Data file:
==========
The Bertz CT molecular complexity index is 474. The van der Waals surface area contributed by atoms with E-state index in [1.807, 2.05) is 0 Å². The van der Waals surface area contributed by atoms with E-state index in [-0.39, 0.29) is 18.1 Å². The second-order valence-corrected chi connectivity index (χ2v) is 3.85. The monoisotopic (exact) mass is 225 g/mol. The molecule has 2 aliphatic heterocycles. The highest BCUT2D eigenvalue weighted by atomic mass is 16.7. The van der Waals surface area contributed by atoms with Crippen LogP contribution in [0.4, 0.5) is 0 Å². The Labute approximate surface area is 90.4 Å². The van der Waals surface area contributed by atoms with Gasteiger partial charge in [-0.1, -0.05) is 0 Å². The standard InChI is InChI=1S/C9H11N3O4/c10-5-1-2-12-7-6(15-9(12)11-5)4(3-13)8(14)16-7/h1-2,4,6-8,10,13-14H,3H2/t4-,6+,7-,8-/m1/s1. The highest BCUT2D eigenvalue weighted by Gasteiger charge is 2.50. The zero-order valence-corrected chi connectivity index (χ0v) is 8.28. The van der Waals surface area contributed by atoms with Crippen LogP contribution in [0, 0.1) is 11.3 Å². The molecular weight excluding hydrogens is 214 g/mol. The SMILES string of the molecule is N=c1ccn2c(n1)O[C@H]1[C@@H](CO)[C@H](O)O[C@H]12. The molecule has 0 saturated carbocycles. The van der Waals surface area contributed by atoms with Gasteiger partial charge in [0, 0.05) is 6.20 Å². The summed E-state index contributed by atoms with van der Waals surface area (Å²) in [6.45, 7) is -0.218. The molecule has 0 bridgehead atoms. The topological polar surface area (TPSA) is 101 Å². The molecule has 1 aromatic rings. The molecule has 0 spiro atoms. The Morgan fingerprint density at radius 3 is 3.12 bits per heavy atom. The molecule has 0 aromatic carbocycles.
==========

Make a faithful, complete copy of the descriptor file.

The Bertz CT molecular complexity index is 474. The van der Waals surface area contributed by atoms with E-state index in [1.807, 2.05) is 0 Å². The van der Waals surface area contributed by atoms with E-state index in [-0.39, 0.29) is 18.1 Å². The second-order valence-corrected chi connectivity index (χ2v) is 3.85. The monoisotopic (exact) mass is 225 g/mol. The molecule has 2 aliphatic heterocycles. The highest BCUT2D eigenvalue weighted by atomic mass is 16.7. The van der Waals surface area contributed by atoms with Crippen LogP contribution in [0.4, 0.5) is 0 Å². The Labute approximate surface area is 90.4 Å². The van der Waals surface area contributed by atoms with Gasteiger partial charge in [-0.1, -0.05) is 0 Å². The standard InChI is InChI=1S/C9H11N3O4/c10-5-1-2-12-7-6(15-9(12)11-5)4(3-13)8(14)16-7/h1-2,4,6-8,10,13-14H,3H2/t4-,6+,7-,8-/m1/s1. The highest BCUT2D eigenvalue weighted by Gasteiger charge is 2.50. The zero-order valence-corrected chi connectivity index (χ0v) is 8.28. The van der Waals surface area contributed by atoms with Crippen LogP contribution in [0, 0.1) is 11.3 Å². The molecular weight excluding hydrogens is 214 g/mol. The SMILES string of the molecule is N=c1ccn2c(n1)O[C@H]1[C@@H](CO)[C@H](O)O[C@H]12. The molecule has 0 saturated carbocycles. The van der Waals surface area contributed by atoms with Gasteiger partial charge in [0, 0.05) is 6.20 Å². The summed E-state index contributed by atoms with van der Waals surface area (Å²) in [6.45, 7) is -0.218. The molecule has 0 bridgehead atoms. The topological polar surface area (TPSA) is 101 Å². The molecule has 1 aromatic rings. The molecule has 0 spiro atoms. The Morgan fingerprint density at radius 3 is 3.12 bits per heavy atom. The molecule has 0 aromatic carbocycles.